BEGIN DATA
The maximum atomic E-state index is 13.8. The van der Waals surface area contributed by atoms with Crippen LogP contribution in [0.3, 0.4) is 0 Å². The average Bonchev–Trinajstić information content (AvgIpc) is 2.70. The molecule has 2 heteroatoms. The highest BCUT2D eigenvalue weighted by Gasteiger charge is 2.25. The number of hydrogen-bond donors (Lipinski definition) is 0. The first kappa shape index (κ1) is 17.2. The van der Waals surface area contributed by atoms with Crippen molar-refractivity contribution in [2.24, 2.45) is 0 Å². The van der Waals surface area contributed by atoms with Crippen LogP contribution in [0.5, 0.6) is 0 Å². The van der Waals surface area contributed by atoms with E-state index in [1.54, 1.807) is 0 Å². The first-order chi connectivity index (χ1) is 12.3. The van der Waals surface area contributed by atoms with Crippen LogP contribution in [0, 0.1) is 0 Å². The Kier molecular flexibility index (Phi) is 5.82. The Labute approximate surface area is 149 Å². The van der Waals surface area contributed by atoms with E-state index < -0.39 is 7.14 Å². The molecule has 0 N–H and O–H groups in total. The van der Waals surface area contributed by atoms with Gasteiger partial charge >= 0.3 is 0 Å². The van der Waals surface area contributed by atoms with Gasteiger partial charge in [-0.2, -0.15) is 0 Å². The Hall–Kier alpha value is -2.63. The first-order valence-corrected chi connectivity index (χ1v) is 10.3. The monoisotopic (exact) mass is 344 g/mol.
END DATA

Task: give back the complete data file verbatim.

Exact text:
The maximum atomic E-state index is 13.8. The van der Waals surface area contributed by atoms with Crippen LogP contribution in [0.3, 0.4) is 0 Å². The average Bonchev–Trinajstić information content (AvgIpc) is 2.70. The molecule has 2 heteroatoms. The highest BCUT2D eigenvalue weighted by Gasteiger charge is 2.25. The number of hydrogen-bond donors (Lipinski definition) is 0. The first kappa shape index (κ1) is 17.2. The van der Waals surface area contributed by atoms with Crippen molar-refractivity contribution in [2.24, 2.45) is 0 Å². The van der Waals surface area contributed by atoms with Crippen LogP contribution in [0.5, 0.6) is 0 Å². The van der Waals surface area contributed by atoms with E-state index in [1.54, 1.807) is 0 Å². The first-order chi connectivity index (χ1) is 12.3. The van der Waals surface area contributed by atoms with Crippen LogP contribution in [0, 0.1) is 0 Å². The Kier molecular flexibility index (Phi) is 5.82. The Labute approximate surface area is 149 Å². The van der Waals surface area contributed by atoms with E-state index < -0.39 is 7.14 Å². The molecule has 0 N–H and O–H groups in total. The van der Waals surface area contributed by atoms with Gasteiger partial charge >= 0.3 is 0 Å². The van der Waals surface area contributed by atoms with Gasteiger partial charge in [-0.2, -0.15) is 0 Å². The Hall–Kier alpha value is -2.63. The first-order valence-corrected chi connectivity index (χ1v) is 10.3. The monoisotopic (exact) mass is 344 g/mol.